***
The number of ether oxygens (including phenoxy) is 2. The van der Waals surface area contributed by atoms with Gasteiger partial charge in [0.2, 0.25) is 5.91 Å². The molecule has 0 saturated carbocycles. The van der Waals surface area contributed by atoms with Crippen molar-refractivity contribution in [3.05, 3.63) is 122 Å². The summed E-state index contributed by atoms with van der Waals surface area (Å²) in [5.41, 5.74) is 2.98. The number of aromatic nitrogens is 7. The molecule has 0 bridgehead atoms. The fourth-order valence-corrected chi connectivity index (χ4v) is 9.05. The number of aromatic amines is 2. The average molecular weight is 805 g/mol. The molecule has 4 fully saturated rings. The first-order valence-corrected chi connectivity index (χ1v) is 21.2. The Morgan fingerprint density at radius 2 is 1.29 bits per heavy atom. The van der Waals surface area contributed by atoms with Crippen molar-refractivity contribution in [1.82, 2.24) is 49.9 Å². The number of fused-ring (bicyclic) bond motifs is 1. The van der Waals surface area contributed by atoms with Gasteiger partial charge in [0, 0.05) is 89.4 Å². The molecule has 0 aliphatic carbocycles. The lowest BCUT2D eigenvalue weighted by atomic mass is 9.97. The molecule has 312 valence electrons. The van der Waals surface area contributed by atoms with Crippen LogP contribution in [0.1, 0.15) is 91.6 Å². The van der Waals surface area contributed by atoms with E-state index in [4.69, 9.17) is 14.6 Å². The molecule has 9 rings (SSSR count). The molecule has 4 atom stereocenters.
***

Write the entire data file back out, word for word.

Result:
The number of ether oxygens (including phenoxy) is 2. The van der Waals surface area contributed by atoms with Gasteiger partial charge in [0.2, 0.25) is 5.91 Å². The molecule has 0 saturated carbocycles. The van der Waals surface area contributed by atoms with Crippen molar-refractivity contribution in [3.05, 3.63) is 122 Å². The summed E-state index contributed by atoms with van der Waals surface area (Å²) in [5.41, 5.74) is 2.98. The number of aromatic nitrogens is 7. The molecule has 0 bridgehead atoms. The fourth-order valence-corrected chi connectivity index (χ4v) is 9.05. The number of aromatic amines is 2. The average molecular weight is 805 g/mol. The molecule has 4 fully saturated rings. The first-order valence-corrected chi connectivity index (χ1v) is 21.2. The Morgan fingerprint density at radius 2 is 1.29 bits per heavy atom. The van der Waals surface area contributed by atoms with Crippen molar-refractivity contribution in [1.82, 2.24) is 49.9 Å². The number of fused-ring (bicyclic) bond motifs is 1. The van der Waals surface area contributed by atoms with Gasteiger partial charge in [0, 0.05) is 89.4 Å². The molecule has 0 aliphatic carbocycles. The lowest BCUT2D eigenvalue weighted by atomic mass is 9.97. The molecule has 312 valence electrons. The van der Waals surface area contributed by atoms with Crippen LogP contribution in [0.1, 0.15) is 91.6 Å². The van der Waals surface area contributed by atoms with E-state index in [4.69, 9.17) is 14.6 Å². The molecule has 9 rings (SSSR count). The molecule has 4 atom stereocenters.